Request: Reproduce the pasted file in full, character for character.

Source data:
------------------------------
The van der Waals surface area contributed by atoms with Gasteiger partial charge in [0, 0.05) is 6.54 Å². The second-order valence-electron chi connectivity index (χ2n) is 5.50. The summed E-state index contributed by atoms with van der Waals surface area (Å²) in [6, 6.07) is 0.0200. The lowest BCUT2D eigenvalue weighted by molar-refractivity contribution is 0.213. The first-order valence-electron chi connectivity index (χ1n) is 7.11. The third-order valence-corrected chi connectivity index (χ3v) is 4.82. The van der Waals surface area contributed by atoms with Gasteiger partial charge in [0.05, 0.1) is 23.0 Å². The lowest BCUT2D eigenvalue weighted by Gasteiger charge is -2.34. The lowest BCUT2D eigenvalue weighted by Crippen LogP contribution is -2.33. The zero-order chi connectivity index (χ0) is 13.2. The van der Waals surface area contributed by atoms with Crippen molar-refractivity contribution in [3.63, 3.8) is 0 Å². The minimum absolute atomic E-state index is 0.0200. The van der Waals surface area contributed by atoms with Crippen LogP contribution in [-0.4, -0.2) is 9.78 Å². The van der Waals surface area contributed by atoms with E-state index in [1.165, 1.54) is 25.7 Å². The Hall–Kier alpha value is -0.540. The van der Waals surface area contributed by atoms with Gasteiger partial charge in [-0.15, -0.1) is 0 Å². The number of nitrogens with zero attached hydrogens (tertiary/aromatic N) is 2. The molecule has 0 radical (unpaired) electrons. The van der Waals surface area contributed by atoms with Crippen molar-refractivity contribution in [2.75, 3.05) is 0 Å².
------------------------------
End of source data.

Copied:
The van der Waals surface area contributed by atoms with Gasteiger partial charge in [0, 0.05) is 6.54 Å². The second-order valence-electron chi connectivity index (χ2n) is 5.50. The summed E-state index contributed by atoms with van der Waals surface area (Å²) in [6, 6.07) is 0.0200. The lowest BCUT2D eigenvalue weighted by molar-refractivity contribution is 0.213. The first-order valence-electron chi connectivity index (χ1n) is 7.11. The third-order valence-corrected chi connectivity index (χ3v) is 4.82. The van der Waals surface area contributed by atoms with Gasteiger partial charge in [0.05, 0.1) is 23.0 Å². The lowest BCUT2D eigenvalue weighted by Gasteiger charge is -2.34. The lowest BCUT2D eigenvalue weighted by Crippen LogP contribution is -2.33. The zero-order chi connectivity index (χ0) is 13.2. The van der Waals surface area contributed by atoms with Crippen molar-refractivity contribution in [3.63, 3.8) is 0 Å². The minimum absolute atomic E-state index is 0.0200. The van der Waals surface area contributed by atoms with Crippen LogP contribution in [-0.4, -0.2) is 9.78 Å². The van der Waals surface area contributed by atoms with E-state index in [1.165, 1.54) is 25.7 Å². The Hall–Kier alpha value is -0.540. The van der Waals surface area contributed by atoms with Gasteiger partial charge in [-0.15, -0.1) is 0 Å². The number of nitrogens with zero attached hydrogens (tertiary/aromatic N) is 2. The molecule has 0 radical (unpaired) electrons. The van der Waals surface area contributed by atoms with Crippen molar-refractivity contribution in [2.75, 3.05) is 0 Å².